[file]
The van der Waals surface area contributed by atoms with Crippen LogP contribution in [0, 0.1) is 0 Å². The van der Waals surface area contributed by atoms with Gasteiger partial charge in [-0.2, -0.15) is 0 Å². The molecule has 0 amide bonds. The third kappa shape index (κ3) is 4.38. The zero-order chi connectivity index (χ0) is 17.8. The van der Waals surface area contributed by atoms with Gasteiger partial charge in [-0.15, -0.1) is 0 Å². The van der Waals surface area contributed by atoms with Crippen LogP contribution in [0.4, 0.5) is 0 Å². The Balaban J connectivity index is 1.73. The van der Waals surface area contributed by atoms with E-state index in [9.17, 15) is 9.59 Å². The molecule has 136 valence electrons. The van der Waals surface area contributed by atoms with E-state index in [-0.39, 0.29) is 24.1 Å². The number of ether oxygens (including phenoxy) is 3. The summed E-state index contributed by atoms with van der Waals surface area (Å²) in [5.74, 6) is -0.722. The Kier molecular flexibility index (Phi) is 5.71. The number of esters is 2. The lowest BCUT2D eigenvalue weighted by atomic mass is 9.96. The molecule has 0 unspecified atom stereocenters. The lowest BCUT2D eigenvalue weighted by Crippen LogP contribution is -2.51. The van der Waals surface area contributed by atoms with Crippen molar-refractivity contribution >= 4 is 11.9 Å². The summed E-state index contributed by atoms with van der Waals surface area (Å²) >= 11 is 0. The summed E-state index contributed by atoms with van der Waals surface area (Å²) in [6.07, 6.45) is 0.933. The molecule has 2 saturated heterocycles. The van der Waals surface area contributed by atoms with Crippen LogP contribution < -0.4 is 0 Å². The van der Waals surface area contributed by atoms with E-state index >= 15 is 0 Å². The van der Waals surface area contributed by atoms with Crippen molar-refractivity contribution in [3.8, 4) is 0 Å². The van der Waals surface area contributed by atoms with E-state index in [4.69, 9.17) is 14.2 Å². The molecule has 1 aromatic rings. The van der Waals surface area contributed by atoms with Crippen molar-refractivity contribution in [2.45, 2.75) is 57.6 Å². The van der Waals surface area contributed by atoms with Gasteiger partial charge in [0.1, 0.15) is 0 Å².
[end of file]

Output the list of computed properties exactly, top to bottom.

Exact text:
The van der Waals surface area contributed by atoms with Crippen LogP contribution in [0, 0.1) is 0 Å². The van der Waals surface area contributed by atoms with Gasteiger partial charge in [-0.2, -0.15) is 0 Å². The molecule has 0 amide bonds. The third kappa shape index (κ3) is 4.38. The zero-order chi connectivity index (χ0) is 17.8. The van der Waals surface area contributed by atoms with Gasteiger partial charge in [-0.15, -0.1) is 0 Å². The van der Waals surface area contributed by atoms with Crippen LogP contribution in [0.4, 0.5) is 0 Å². The Balaban J connectivity index is 1.73. The van der Waals surface area contributed by atoms with E-state index in [9.17, 15) is 9.59 Å². The molecule has 136 valence electrons. The van der Waals surface area contributed by atoms with E-state index in [-0.39, 0.29) is 24.1 Å². The number of ether oxygens (including phenoxy) is 3. The summed E-state index contributed by atoms with van der Waals surface area (Å²) in [5.74, 6) is -0.722. The Kier molecular flexibility index (Phi) is 5.71. The number of esters is 2. The lowest BCUT2D eigenvalue weighted by atomic mass is 9.96. The molecule has 0 unspecified atom stereocenters. The lowest BCUT2D eigenvalue weighted by Crippen LogP contribution is -2.51. The van der Waals surface area contributed by atoms with Crippen molar-refractivity contribution >= 4 is 11.9 Å². The summed E-state index contributed by atoms with van der Waals surface area (Å²) >= 11 is 0. The summed E-state index contributed by atoms with van der Waals surface area (Å²) in [6.07, 6.45) is 0.933. The molecule has 2 saturated heterocycles. The van der Waals surface area contributed by atoms with Crippen LogP contribution < -0.4 is 0 Å². The van der Waals surface area contributed by atoms with E-state index >= 15 is 0 Å². The van der Waals surface area contributed by atoms with Crippen molar-refractivity contribution in [3.8, 4) is 0 Å². The van der Waals surface area contributed by atoms with E-state index in [4.69, 9.17) is 14.2 Å². The molecule has 1 aromatic rings. The van der Waals surface area contributed by atoms with Crippen molar-refractivity contribution in [2.45, 2.75) is 57.6 Å². The van der Waals surface area contributed by atoms with Gasteiger partial charge in [0.1, 0.15) is 0 Å².